There are likely deeper things at play, such as, approval of the father and the like, though that too would be a guess. It is not my desire however, to take anything away from their relationship because I really do not know anything about it. I was very mindful from the onset, to frame this entire piece around the notion that only the son can truly know the relationship he had with his father and central to this discussion, the character of his father.

Something I can speak to with a bit more clarity though is the relationship I have had with my own father. By my own judgment, I would say my father was, or is rather, a great man. As a child he dreamt of flying and as soon as he could, he did just that. More so, he was one of the best. My brother and I, like Riley, fell victim for a period of time to that aforementioned trickle down effect. We thought we wanted to be pilots ourselves and went so far as to put in the many hours to get our flying licenses and at a very young age. My brother in fact, at the time, was the youngest in the country to have ever flown solo.

I still to this day cannot decide if it was my father’s weaknesses or strengths that led to the cessation of that path. Without getting into the sorted details, pressures and outcomes of divorce, he basically sat my brother and I down one day and asked us if flying was what we really wanted to do with our lives. A rather large question for a sixteen and fourteen year old to answer. For him it was a simple matter of economics, flying is an otherwise expensive hobby and he was feeling financial constraints from many angles. Of course at that age, we could not with any certainty give him an answer that would convince him to allow us to continue flying, and so, as it stands, I have flown once on my own ever since. It took many years afterwards for me to find my own path, but what he did for me on that day whether he was aware of it or not, was prevent me from travelling down a path that not only would not have been my own, but also, a very difficult one to step off of.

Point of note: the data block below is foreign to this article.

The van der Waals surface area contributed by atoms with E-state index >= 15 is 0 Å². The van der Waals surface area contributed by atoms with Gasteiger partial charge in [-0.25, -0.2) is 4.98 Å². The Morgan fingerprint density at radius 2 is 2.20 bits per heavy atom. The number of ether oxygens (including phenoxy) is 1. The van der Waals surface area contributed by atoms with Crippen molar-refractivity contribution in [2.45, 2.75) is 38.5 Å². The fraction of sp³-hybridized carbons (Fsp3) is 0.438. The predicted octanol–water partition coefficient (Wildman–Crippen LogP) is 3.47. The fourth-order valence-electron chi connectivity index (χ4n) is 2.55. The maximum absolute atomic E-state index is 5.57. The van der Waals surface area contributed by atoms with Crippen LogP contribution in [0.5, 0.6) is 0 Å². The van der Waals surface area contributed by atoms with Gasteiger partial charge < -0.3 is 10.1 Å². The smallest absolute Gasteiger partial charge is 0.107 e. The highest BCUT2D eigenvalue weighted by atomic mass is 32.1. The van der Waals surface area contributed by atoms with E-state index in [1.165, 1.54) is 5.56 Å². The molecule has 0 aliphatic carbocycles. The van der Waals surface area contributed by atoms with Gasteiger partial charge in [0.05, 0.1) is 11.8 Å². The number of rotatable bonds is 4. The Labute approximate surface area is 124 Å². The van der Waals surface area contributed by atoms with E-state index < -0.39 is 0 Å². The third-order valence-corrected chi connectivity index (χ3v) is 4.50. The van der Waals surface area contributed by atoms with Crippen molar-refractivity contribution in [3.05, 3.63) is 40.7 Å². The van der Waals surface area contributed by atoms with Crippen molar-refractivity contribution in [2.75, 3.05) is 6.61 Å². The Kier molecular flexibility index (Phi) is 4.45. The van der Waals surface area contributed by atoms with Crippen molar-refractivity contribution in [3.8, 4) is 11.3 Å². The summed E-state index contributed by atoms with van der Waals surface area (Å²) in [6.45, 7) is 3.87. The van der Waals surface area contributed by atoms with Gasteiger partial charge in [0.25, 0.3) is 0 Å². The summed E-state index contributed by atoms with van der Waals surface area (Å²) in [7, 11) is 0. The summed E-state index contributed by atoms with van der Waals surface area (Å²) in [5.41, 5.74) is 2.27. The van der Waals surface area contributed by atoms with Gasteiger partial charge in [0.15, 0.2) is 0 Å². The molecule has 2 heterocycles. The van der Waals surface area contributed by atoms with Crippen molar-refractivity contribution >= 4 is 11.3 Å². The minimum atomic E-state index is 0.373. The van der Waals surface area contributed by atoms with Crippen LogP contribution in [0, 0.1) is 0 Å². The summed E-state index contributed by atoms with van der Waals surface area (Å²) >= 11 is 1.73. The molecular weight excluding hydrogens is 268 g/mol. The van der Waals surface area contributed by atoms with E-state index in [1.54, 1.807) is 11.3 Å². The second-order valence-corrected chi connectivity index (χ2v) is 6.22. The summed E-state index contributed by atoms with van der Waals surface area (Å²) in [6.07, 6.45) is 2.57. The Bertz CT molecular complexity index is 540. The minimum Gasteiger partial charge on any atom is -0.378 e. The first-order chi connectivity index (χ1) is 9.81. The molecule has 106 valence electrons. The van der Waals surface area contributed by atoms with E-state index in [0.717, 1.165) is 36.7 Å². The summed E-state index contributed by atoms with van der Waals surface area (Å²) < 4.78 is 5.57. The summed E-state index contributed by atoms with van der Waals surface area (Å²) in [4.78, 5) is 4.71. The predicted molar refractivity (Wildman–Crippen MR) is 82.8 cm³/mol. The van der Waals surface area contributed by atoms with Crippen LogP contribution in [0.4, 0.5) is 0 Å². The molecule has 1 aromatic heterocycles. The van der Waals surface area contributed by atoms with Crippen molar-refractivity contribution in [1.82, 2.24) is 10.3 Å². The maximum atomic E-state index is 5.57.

Soon after finding my own path, I had the opportunity to take my brother and best friend along with me to London on a work trip. It was one of the first times in my life that I was not flying standby, and coincidently, the airline happened to be Air Canada, which was where my father had spent the majority of his career. I suppose three kids sitting in first class is cause for curiosity because the flight attendant inquired as to the nature of our trip. I rather embarrassingly shared that we had been in England for the Prince of Brunei’s birthday, amongst other work related things, with my employer Janet Jackson. A few minutes later the captain came back to speak with me because he was a big fan of Janet’s. During that conversation, I asked if he had ever flown with my father. He had and as it turned out, he was an even a bigger fan of my father’s than of Janet’s. One of Air Canada’s most senior pilots not only had many stories about how impactful my father had been with his fellow pilots, but also, that he was the best pilot he had ever flown with.